Lawsuit Accuses AT&T of iPhone and iPad Overcharges
"AT&T's billing system for iPhone and iPad data transactions is like a rigged gas pump that charges for a full gallon when it pumps only nine-tenths of a gallon into your car's tank," the suit alleged. "AT&T's bills systematically overstate the amount of data used on each data transaction involving an iPhone or iPad account."
According to the federal class-action suit, an independent consulting firm hired by plaintiff Patrick Hendricks' counsel conducted a two-month study of AT&T's data usage billing practices, and discovered the carrier systematically overstated web server traffic by 7% to 14% -- and in some cases by more than 300%As a result, an iPhone user who downloads a 50 KB website will typically be billed for 53.5 KB (a 7% price hike) to as much as 150 KB (a 300% overcharge). The suit also accuses AT&T of billing customers for non-use.
"It gets worse," the suit charges. "Not only does AT&T systematically overbill for every data transaction, it also bills for phantom data traffic when there is no actual data usage initiated by the customer."
This claim was based on findings from the consulting firm, which purchased an iPhone from an AT&T store, closed all applications, disabled all notifications and services, deactivated the email and left it alone for 10 days.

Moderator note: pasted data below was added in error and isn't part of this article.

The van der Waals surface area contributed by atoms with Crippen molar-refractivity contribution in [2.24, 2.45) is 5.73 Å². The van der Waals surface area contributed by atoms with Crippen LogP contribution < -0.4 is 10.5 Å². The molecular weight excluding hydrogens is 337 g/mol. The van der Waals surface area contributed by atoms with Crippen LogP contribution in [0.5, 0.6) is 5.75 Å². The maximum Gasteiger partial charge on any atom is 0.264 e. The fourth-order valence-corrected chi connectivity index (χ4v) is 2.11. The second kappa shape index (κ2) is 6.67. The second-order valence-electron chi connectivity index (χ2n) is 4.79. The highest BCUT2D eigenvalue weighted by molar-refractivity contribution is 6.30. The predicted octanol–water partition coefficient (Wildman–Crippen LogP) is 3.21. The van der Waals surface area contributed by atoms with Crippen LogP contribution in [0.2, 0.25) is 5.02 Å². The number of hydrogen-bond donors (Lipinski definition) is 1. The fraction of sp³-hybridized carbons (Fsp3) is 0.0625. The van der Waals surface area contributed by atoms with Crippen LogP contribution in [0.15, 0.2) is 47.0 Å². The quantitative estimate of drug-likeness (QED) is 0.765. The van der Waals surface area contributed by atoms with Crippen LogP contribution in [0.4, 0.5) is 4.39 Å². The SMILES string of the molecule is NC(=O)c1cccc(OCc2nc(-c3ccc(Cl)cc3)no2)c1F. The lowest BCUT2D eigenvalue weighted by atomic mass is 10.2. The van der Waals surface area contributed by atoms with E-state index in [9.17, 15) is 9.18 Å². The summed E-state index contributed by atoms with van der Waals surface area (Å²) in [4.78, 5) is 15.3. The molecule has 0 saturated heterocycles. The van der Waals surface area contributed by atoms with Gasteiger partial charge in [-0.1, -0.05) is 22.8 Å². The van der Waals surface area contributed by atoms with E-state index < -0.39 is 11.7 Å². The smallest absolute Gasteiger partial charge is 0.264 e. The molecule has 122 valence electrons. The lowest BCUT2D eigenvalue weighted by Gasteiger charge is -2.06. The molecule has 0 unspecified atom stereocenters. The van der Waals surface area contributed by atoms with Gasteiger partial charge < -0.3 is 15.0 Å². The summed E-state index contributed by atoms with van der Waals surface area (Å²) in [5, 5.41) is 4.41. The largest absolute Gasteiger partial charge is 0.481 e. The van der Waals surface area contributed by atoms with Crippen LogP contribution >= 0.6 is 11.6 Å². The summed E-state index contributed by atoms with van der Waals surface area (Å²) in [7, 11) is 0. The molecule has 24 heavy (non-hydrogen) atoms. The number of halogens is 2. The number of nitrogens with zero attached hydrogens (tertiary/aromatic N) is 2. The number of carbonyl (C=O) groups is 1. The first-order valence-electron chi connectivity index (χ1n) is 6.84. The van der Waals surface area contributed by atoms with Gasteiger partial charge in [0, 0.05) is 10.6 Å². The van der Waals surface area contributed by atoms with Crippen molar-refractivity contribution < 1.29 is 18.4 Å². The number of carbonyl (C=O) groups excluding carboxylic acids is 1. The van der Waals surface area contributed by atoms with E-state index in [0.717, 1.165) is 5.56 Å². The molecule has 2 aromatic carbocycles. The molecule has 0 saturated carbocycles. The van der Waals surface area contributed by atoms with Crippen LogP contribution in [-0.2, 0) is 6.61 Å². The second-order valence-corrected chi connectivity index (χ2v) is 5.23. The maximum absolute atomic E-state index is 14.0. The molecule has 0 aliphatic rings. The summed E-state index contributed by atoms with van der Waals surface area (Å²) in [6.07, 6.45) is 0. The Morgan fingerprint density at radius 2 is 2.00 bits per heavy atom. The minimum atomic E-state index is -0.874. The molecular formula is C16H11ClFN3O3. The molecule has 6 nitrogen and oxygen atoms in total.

"During this 10-day period, AT&T billed the test account for 35 data transactions totaling 2,292 KB of usage," the suit claims. "This is like the rigged gas pump charging you when you never even pulled your car into the station."
AT&T spokesman Marty Richter told Consumer Ally the company intends to defend itself "vigorously."
"Transparent and accurate billing is a top priority for AT&T," Richter told Consumer Ally. "In fact, we've created tools that let our customers check their voice and data usage at any time during their billing cycle to help eliminate bill surprises. We have only recently learned of the complaint, but I can tell you that we intend to defend ourselves vigorously."
Other tests by the consulting firm also purportedly showed that AT&T's billing system fails to accurately record the time and date of data usage, making it difficult for customers to track their usage and take advantage of their full allotment.
Although AT&T's alleged overcharges per customer are "modest," the suit says, the effect on AT&T's bottom line is "huge." AT&T has 92.8 million customers, and for the fourth quarter of 2010, reported a wireless data revenue increase of $1.1 billion, or 27.4%, from a year earlier. A "significant portion" of those revenues, the suit says, resulted from AT&T's "rigged billing system" for iPhone and iPad data usage.
"A customer cheated by a rigged gas pump may not notice the small fractions of a gallon missing from the tank, but the station owner can boost his revenues enormously by repeating this trick again and again to overcharge a large number of customers by a little bit apiece," the suit charges. "The same is true with respect to AT&T's rigged data billings."
Another AT&T Mobility class-action lawsuit is currently before the U.S. Supreme Court.
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